US - Pak relations are more like a cyclic continuity of relation rather than a linear of exponential continuity of relation.

So most likely this will go on like this.

Feroz Oct 18, 2015 09:57am

It will work till it stops working, which is not very far off.

S Kazmi Oct 18, 2015 10:51am

You're a Champ Cyril. Excellent & bold!!!

observer Oct 18, 2015 11:17am

Cheap or Expensive can be debated till Kingdom Come.

The Duplicity is beyond any debate.

Yasir Oct 18, 2015 11:19am

You are one brave writer!

Parvez Oct 18, 2015 12:40pm

One has to be rad that carefully and right to the end.....where you nailed it.

observer Oct 18, 2015 01:06pm

A. The 'Third Umpire' needed some kind of leverage against the duly elected civilians.

B. The Revolutionaries, One Canadian and another local, came in handy.

C. The Third Umpire got what it wanted-the Judicial Power to hang and a free run in Karachi, included.

D. The 'Revolutionaries' became the 'Expendables'.

End of analysis.

Axis Oct 18, 2015 02:35pm

CYRIL ALMEIDA is slowly becoming my favourite writer due to his honesty and excellent writing style. But this article disappoints.

Cyrus Oct 18, 2015 02:51pm

@Nadeem ... The people cannot be told the decisions made at the highest levels of government. That would paralyze the government. The Pakistan military makes the deals irrespective of the civilian government. That does not mean the military is taking over. A majority of people in Pakistan don't trust Nawaz Sharif or Zardari - and neither does Washington for the same reason. Atomic weapons have to be kept out of the hands of Pakistan's politicians.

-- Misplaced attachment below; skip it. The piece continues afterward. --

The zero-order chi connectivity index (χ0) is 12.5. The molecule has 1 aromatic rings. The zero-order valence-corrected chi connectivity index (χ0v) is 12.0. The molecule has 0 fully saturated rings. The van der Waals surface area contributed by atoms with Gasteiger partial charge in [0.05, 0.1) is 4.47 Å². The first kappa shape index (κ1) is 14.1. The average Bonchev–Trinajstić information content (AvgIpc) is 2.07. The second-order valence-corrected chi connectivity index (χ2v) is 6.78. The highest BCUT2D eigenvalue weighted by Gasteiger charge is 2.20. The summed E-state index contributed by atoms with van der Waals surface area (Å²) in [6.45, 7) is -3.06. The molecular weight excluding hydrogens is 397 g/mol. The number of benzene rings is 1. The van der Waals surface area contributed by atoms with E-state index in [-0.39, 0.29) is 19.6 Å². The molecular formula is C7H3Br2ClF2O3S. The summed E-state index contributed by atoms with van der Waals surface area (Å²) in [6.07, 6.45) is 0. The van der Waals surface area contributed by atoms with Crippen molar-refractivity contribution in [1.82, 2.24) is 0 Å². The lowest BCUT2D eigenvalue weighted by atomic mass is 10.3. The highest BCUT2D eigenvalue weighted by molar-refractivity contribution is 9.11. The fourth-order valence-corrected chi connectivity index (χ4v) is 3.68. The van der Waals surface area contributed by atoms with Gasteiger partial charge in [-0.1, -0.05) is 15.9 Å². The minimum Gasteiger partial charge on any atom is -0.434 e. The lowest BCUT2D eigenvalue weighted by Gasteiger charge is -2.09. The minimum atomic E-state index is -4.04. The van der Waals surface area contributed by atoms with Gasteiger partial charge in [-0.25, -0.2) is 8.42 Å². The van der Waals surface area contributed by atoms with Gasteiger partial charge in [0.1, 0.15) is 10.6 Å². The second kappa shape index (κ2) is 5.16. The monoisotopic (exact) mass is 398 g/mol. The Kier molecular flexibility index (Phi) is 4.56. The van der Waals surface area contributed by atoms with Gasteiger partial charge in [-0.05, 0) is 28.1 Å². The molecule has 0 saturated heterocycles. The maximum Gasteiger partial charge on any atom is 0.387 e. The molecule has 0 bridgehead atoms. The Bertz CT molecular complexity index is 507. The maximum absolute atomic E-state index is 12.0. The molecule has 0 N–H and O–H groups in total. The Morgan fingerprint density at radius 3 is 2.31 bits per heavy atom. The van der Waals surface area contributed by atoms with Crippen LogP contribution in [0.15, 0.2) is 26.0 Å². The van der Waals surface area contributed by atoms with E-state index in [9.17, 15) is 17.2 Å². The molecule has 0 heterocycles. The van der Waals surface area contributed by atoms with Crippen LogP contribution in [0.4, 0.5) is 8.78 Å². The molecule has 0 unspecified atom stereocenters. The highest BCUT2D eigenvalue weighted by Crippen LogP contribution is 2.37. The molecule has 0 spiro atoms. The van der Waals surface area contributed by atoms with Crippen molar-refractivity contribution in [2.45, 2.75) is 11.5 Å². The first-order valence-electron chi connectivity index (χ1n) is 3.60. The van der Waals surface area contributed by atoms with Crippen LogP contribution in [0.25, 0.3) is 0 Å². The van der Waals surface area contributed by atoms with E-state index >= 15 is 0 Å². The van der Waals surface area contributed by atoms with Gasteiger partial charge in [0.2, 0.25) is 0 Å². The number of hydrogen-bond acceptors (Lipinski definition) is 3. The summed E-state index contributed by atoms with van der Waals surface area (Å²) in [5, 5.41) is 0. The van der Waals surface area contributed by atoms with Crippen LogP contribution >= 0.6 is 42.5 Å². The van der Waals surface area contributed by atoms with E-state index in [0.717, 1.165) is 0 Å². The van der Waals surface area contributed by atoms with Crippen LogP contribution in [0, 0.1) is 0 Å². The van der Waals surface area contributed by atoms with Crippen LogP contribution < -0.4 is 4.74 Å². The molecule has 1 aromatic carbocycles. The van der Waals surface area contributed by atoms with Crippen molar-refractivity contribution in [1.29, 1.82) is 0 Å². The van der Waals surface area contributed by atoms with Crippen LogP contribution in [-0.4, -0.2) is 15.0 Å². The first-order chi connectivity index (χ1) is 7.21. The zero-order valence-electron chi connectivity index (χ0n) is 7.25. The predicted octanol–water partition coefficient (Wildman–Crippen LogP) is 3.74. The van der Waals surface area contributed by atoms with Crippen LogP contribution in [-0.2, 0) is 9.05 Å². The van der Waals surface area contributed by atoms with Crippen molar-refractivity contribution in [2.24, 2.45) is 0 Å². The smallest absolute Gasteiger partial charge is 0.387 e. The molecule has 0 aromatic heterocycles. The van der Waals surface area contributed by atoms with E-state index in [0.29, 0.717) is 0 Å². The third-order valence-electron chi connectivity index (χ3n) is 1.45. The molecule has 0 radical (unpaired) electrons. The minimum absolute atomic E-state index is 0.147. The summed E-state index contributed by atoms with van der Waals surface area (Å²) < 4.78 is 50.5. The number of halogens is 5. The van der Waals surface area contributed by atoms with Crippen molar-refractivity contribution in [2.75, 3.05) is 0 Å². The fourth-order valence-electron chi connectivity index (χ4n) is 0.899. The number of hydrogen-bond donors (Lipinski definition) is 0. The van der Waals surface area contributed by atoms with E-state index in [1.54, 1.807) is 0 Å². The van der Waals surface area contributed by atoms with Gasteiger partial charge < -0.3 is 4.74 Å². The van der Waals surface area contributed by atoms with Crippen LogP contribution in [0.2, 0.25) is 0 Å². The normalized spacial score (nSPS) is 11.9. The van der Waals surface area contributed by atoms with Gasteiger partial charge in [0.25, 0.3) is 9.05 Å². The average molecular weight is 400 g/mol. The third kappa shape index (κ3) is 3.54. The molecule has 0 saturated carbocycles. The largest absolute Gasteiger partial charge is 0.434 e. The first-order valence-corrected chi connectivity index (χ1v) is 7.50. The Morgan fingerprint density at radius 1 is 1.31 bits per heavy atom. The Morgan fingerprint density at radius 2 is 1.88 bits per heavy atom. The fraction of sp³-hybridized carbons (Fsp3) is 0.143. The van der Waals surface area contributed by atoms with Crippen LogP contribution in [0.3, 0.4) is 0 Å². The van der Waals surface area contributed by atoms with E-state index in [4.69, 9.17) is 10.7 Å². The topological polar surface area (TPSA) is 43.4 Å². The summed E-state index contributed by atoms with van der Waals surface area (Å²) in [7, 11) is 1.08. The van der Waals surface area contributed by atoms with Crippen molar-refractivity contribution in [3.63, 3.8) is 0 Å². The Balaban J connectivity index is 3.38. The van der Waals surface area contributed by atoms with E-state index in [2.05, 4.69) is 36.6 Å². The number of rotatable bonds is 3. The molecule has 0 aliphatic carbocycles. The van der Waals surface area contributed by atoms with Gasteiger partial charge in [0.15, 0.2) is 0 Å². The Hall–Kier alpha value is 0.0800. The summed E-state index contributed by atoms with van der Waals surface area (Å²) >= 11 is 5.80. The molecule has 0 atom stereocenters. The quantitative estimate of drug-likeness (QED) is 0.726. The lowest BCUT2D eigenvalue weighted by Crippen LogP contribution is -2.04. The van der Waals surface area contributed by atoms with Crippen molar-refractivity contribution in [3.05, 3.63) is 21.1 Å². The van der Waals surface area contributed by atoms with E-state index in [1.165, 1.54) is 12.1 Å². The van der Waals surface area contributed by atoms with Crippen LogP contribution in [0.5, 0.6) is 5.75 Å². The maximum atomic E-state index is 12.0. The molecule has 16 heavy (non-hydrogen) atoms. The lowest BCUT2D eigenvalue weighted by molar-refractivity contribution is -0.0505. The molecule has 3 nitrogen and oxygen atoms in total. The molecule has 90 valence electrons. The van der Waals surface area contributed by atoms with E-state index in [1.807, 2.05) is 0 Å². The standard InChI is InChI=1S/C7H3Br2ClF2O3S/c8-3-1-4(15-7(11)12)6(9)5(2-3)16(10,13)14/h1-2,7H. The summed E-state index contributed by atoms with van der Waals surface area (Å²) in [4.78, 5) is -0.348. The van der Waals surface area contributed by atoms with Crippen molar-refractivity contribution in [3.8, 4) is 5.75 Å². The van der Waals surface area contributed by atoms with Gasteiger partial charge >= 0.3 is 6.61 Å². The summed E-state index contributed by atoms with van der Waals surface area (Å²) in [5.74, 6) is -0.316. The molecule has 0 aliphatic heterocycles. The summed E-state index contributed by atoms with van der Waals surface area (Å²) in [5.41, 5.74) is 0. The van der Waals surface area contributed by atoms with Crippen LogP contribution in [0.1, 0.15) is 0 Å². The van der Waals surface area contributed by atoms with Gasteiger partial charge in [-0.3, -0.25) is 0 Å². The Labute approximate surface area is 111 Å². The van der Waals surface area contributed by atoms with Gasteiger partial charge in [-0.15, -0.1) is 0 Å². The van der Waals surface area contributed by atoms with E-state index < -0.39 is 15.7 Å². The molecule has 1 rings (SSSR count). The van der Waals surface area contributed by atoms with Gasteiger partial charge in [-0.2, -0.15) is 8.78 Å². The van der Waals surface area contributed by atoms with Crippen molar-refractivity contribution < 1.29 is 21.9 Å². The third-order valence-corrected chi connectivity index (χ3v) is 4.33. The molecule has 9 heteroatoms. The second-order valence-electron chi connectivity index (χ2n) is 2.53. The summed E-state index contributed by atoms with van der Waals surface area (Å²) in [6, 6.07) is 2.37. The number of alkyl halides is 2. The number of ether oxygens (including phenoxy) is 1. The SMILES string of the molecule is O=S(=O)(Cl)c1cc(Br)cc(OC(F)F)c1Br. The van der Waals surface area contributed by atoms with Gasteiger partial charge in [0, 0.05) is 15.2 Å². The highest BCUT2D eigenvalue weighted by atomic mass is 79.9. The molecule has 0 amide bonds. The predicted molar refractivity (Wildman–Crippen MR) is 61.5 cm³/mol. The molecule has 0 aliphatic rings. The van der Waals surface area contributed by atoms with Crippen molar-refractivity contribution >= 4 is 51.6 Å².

fida Oct 18, 2015 03:52pm

The writer has got it all wrong when he suggest that US is a world’s greatest power. With pot holes in there roads, broken infra-structure, 17 trillion in debt, trillion dollars in treasury notes under China control, the falling dollar and the newest rise in gold prices and total failure of its foreign policy in the world, USA has now become a once upon a time a super power. Today they are challenged by the resurgent China.

fida Oct 18, 2015 03:55pm

@Nadeem You are so right.

Harmony-1 Oct 18, 2015 04:58pm

Israel gets $3bn a year and that is just aid. Pakistan's $2bn a year is reimbursement of expenditure for fighting a war for America and no one can compensate lost life.

neeraj nigam Oct 18, 2015 05:38pm

Pakistan must ponder what it gained and lost after it allied with USA i think it lost more than it gained. Every developed country tries to exploit undeveloped and developing countries more so if they are not democracies be it USA or China for that matter.

Ali Oct 18, 2015 06:28pm

Interests of Pakistan's military and the State of Pakistan are common. The military belongs to Pakistan; very national and patriotic in essence. Wonder the efforts of the author to portray and create a divergence - military is part and parcel of our national power and not an entity in isolation. Please stop creating such perceptions to please the others.

Nasir raza Oct 18, 2015 06:36pm

A cynical view...Pakistan's credibility in the eyes of the world as a progressive nation is totally shot with machinations of the boys! Our country's use of Taliban has destroyed the fabric of the nation. Yet you seem content and sanguine by making these cynical points...Cyril I love you man...but this cynicism without any passion for what is right for all of us is actually quite disgusting and depressing

Arslan Oct 18, 2015 07:06pm